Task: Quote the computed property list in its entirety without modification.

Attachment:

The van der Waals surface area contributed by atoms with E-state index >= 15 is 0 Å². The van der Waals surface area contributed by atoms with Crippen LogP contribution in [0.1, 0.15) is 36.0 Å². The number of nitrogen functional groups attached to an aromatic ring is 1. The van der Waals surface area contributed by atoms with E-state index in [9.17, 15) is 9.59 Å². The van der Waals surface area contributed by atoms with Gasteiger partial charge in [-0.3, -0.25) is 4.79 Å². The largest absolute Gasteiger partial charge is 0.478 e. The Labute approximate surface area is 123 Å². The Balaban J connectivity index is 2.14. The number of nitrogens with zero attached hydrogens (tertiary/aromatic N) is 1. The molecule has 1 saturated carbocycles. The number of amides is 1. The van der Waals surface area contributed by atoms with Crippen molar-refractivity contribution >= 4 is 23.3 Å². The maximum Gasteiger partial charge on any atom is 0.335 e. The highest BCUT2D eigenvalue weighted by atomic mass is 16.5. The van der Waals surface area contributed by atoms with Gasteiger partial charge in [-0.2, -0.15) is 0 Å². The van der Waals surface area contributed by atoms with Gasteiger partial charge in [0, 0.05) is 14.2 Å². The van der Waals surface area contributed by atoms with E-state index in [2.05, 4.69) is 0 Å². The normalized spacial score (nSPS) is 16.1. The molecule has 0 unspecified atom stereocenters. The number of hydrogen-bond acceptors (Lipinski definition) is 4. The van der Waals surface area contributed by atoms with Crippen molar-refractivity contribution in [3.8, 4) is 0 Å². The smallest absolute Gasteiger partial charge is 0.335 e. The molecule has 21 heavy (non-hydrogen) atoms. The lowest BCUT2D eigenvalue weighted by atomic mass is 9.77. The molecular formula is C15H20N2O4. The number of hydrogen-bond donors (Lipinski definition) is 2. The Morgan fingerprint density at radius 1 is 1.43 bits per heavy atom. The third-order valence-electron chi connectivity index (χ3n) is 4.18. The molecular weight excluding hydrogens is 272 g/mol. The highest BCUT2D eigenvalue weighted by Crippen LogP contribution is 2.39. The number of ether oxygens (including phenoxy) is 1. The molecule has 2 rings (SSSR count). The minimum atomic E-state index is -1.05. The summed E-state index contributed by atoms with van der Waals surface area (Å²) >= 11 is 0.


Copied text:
The van der Waals surface area contributed by atoms with E-state index >= 15 is 0 Å². The van der Waals surface area contributed by atoms with Crippen LogP contribution in [0.1, 0.15) is 36.0 Å². The number of nitrogen functional groups attached to an aromatic ring is 1. The van der Waals surface area contributed by atoms with E-state index in [9.17, 15) is 9.59 Å². The van der Waals surface area contributed by atoms with Gasteiger partial charge in [-0.3, -0.25) is 4.79 Å². The largest absolute Gasteiger partial charge is 0.478 e. The Labute approximate surface area is 123 Å². The Balaban J connectivity index is 2.14. The number of nitrogens with zero attached hydrogens (tertiary/aromatic N) is 1. The molecule has 1 saturated carbocycles. The number of amides is 1. The van der Waals surface area contributed by atoms with Crippen molar-refractivity contribution >= 4 is 23.3 Å². The maximum Gasteiger partial charge on any atom is 0.335 e. The highest BCUT2D eigenvalue weighted by atomic mass is 16.5. The van der Waals surface area contributed by atoms with Gasteiger partial charge in [-0.2, -0.15) is 0 Å². The van der Waals surface area contributed by atoms with Gasteiger partial charge in [0, 0.05) is 14.2 Å². The van der Waals surface area contributed by atoms with E-state index in [2.05, 4.69) is 0 Å². The normalized spacial score (nSPS) is 16.1. The molecule has 0 unspecified atom stereocenters. The number of hydrogen-bond acceptors (Lipinski definition) is 4. The van der Waals surface area contributed by atoms with Crippen molar-refractivity contribution in [3.8, 4) is 0 Å². The smallest absolute Gasteiger partial charge is 0.335 e. The molecule has 21 heavy (non-hydrogen) atoms. The lowest BCUT2D eigenvalue weighted by atomic mass is 9.77. The molecular formula is C15H20N2O4. The number of hydrogen-bond donors (Lipinski definition) is 2. The Morgan fingerprint density at radius 1 is 1.43 bits per heavy atom. The third-order valence-electron chi connectivity index (χ3n) is 4.18. The molecular weight excluding hydrogens is 272 g/mol. The highest BCUT2D eigenvalue weighted by Crippen LogP contribution is 2.39. The number of ether oxygens (including phenoxy) is 1. The molecule has 2 rings (SSSR count). The minimum atomic E-state index is -1.05. The summed E-state index contributed by atoms with van der Waals surface area (Å²) >= 11 is 0.